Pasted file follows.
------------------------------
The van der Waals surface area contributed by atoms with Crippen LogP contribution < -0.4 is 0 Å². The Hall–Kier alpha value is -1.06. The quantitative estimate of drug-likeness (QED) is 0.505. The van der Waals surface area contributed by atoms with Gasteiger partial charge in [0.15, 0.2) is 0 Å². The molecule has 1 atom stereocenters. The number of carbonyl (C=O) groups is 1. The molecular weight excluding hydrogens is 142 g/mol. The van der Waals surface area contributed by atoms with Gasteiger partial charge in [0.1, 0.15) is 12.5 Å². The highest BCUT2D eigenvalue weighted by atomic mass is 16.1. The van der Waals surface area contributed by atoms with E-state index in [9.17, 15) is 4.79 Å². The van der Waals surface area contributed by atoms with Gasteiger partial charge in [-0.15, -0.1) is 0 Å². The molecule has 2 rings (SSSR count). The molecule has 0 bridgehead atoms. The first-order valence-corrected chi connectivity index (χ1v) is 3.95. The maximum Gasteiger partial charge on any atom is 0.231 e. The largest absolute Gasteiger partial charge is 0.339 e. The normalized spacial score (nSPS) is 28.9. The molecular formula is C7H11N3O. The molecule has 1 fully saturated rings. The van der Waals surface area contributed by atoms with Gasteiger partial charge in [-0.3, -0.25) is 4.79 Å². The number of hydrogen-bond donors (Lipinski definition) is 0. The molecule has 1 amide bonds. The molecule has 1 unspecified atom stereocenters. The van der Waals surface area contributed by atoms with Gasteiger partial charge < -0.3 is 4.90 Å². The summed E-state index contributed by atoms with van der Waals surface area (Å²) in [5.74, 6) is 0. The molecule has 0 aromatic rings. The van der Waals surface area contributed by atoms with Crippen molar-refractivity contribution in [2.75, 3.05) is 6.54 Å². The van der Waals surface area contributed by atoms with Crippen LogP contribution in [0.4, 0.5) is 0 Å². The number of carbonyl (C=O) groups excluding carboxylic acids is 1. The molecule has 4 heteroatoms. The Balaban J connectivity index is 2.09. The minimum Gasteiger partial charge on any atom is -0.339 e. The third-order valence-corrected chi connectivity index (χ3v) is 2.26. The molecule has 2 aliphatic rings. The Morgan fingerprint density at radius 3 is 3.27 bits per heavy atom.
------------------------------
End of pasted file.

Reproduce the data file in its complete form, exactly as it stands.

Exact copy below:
The van der Waals surface area contributed by atoms with Crippen LogP contribution < -0.4 is 0 Å². The Hall–Kier alpha value is -1.06. The quantitative estimate of drug-likeness (QED) is 0.505. The van der Waals surface area contributed by atoms with Gasteiger partial charge in [0.15, 0.2) is 0 Å². The molecule has 1 atom stereocenters. The number of carbonyl (C=O) groups is 1. The molecular weight excluding hydrogens is 142 g/mol. The van der Waals surface area contributed by atoms with Gasteiger partial charge in [0.1, 0.15) is 12.5 Å². The highest BCUT2D eigenvalue weighted by atomic mass is 16.1. The van der Waals surface area contributed by atoms with E-state index in [9.17, 15) is 4.79 Å². The van der Waals surface area contributed by atoms with Gasteiger partial charge in [-0.15, -0.1) is 0 Å². The molecule has 2 rings (SSSR count). The molecule has 0 bridgehead atoms. The first-order valence-corrected chi connectivity index (χ1v) is 3.95. The maximum Gasteiger partial charge on any atom is 0.231 e. The largest absolute Gasteiger partial charge is 0.339 e. The normalized spacial score (nSPS) is 28.9. The molecular formula is C7H11N3O. The molecule has 1 fully saturated rings. The van der Waals surface area contributed by atoms with Gasteiger partial charge in [-0.3, -0.25) is 4.79 Å². The number of hydrogen-bond donors (Lipinski definition) is 0. The molecule has 1 amide bonds. The molecule has 1 unspecified atom stereocenters. The van der Waals surface area contributed by atoms with Gasteiger partial charge < -0.3 is 4.90 Å². The summed E-state index contributed by atoms with van der Waals surface area (Å²) in [5.74, 6) is 0. The molecule has 0 aromatic rings. The van der Waals surface area contributed by atoms with Crippen molar-refractivity contribution in [2.75, 3.05) is 6.54 Å². The van der Waals surface area contributed by atoms with Crippen LogP contribution in [0.4, 0.5) is 0 Å². The number of carbonyl (C=O) groups excluding carboxylic acids is 1. The molecule has 4 heteroatoms. The Balaban J connectivity index is 2.09. The minimum Gasteiger partial charge on any atom is -0.339 e. The third-order valence-corrected chi connectivity index (χ3v) is 2.26. The molecule has 2 aliphatic rings. The Morgan fingerprint density at radius 3 is 3.27 bits per heavy atom.